History Corner: Farmers, Business Men and Estate Owners
The Owl is massively behind on her History Corner posts but here’s the good news–a few days late on something a hundred years old doesn’t really matter. Or does it? This wonderful post was on the Weston Historical Society Facebook page on Wednesday, March 1 and is delightful proof of the north versus south debate. From farmer sector to all of you in the business and estate sectors, see you at Caucus shortly.
The following is taken verbatim from the Weston Historical Society facebook page and all images are credited to WHS.
In our lead-up to the Town Caucus, we’re continuing our look back and today will examine Weston’s growing town government and its civic leaders.
In the 25-year period of 1890 – 1915, Weston experienced tremendous growth as it was transitioning into a suburb with the start of the Estate Era. Under the management of its forward-thinking civic leaders, this time period introduced the establishment of a police force, a fire department, parks and recreation facilities, a Board of Health, a dedicated library building, a new town center, the management of roads and sidewalks, centralized schools, water and electricity, and town planning.
Weston held a tradition of choosing one selectman from the north side of town (farmers), one from the center (business), and one from the south (estates). Farmer Alonzo Fiske served 14 years and his son, Nathan, served for 25. Henry Jennison represented the center and was followed by Alfred Cutting who served for 25 years. Estate owner Francis Blake served for 20 years and was followed by his nephew B. Loring Young who served for 34 years.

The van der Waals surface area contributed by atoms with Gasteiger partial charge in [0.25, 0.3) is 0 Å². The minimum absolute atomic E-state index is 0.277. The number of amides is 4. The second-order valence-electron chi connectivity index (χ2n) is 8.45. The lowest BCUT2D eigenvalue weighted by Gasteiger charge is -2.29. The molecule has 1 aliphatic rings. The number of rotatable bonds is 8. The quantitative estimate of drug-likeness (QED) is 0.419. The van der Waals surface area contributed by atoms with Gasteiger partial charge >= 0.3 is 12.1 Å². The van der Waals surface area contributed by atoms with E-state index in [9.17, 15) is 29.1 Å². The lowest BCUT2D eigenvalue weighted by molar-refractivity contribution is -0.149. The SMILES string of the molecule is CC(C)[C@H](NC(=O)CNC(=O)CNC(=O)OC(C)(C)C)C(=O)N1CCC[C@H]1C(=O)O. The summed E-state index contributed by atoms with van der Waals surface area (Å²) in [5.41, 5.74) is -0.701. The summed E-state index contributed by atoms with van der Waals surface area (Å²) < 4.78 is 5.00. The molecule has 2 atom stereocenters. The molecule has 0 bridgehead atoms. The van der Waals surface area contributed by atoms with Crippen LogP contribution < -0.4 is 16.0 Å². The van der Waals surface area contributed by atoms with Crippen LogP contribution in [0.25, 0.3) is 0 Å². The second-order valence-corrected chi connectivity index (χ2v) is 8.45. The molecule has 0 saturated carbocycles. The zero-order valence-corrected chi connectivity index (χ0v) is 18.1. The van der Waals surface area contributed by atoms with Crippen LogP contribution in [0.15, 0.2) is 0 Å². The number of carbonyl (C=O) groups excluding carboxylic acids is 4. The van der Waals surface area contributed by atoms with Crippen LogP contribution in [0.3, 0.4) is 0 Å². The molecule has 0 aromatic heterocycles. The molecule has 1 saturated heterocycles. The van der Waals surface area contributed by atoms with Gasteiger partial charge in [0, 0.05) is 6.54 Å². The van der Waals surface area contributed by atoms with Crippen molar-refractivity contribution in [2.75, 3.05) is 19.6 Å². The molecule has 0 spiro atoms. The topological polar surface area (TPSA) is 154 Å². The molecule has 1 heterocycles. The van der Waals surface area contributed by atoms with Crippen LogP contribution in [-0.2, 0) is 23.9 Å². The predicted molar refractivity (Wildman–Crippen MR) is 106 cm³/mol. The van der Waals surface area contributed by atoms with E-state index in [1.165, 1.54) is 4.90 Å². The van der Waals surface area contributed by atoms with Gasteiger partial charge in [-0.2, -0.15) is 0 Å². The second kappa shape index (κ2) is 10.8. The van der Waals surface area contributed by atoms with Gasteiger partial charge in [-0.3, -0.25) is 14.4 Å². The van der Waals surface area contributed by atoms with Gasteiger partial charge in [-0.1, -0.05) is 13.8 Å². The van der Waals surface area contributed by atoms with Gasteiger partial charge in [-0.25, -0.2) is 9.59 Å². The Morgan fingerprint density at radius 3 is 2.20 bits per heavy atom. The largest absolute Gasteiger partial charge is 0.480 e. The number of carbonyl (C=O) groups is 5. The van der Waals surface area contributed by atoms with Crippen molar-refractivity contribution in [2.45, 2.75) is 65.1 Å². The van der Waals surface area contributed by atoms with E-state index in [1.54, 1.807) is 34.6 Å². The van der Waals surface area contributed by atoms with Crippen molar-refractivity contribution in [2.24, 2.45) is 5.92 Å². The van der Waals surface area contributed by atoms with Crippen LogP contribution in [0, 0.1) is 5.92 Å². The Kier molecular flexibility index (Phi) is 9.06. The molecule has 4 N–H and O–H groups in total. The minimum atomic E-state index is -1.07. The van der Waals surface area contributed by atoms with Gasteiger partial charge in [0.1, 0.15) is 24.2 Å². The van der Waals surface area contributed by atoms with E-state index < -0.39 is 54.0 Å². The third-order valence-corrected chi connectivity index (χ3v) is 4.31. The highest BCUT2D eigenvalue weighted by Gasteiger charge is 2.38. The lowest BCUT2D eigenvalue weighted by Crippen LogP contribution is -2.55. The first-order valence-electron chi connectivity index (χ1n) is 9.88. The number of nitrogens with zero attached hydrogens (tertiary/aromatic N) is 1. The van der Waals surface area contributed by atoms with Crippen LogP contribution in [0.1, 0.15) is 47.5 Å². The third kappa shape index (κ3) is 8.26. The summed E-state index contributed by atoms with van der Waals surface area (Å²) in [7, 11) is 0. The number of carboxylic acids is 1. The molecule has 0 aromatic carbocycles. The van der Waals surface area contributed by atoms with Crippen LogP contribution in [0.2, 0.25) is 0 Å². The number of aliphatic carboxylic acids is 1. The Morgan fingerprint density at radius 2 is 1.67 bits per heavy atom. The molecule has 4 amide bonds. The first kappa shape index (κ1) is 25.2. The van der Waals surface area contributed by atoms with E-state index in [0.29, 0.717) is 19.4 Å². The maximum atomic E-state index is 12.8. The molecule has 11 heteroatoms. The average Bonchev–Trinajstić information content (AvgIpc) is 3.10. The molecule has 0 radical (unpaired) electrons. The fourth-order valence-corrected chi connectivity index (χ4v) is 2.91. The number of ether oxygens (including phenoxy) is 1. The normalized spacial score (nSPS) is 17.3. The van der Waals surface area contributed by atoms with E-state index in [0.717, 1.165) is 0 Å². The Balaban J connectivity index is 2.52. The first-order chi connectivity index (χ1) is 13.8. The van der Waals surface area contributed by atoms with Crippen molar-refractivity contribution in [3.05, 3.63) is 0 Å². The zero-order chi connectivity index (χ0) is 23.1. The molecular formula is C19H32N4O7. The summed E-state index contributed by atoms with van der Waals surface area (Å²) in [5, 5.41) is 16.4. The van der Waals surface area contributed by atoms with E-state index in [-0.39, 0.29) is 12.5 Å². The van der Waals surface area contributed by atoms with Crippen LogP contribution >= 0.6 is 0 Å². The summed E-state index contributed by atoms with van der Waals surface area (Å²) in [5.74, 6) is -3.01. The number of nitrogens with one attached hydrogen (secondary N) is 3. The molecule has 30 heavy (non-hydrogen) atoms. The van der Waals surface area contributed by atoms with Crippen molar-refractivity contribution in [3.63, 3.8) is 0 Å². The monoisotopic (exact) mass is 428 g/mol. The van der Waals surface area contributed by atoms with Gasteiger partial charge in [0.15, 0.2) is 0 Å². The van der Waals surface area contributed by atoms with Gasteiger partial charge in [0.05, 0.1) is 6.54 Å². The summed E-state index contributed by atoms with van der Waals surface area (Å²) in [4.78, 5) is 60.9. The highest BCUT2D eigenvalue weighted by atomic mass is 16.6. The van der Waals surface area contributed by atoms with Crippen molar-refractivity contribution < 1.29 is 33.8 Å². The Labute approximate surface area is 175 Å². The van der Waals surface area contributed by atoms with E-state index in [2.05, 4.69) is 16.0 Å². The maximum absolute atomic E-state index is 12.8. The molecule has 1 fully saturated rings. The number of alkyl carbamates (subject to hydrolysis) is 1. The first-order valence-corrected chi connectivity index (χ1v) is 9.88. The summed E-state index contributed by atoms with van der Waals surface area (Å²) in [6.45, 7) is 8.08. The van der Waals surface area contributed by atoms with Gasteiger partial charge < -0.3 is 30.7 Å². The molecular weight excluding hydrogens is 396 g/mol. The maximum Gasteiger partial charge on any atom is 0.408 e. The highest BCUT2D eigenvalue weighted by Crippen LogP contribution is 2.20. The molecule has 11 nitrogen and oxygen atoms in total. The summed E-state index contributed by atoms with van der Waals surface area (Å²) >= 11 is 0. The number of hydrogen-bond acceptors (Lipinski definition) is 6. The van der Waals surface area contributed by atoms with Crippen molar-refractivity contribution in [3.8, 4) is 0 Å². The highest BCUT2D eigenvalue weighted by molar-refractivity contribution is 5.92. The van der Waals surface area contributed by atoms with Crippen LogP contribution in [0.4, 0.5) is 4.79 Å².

The School Committee at this time began its study of a centralized school system and the educational advantages of grouping children by grade. By 1894, four of the six district schools were closed and students were being transported to the 1878 high school on School Street. The new high school (bldg. A at Brook School Apts.) was built in 1895 and a new primary school (bldg. B) was built in 1908 and then expanded in 1911. Centralization also introduced school transportation in horse-drawn barges for children living more than a mile from school. By 1914, two barges were motorized with the whole fleet motorized by 1920. The School Committee during this time period was served by long-time members, such as Nahum Smith, Samuel Bennett, Arthur Johnson, Warren Adams and Charles Richardson; however, Carolyn Burrage served throughout this major transition and for a total of 37 years (30 as chair).
Town leaders during this time were laying the groundwork for town planning. The 1892 town report contains the first comprehensive plan for laying out public and private buildings and in 1895 the Village Improvement Association was established. The group took interest in public trees, street lights, town square aesthetics, and more, but its legacy is the 1912 Town Improvement Plan.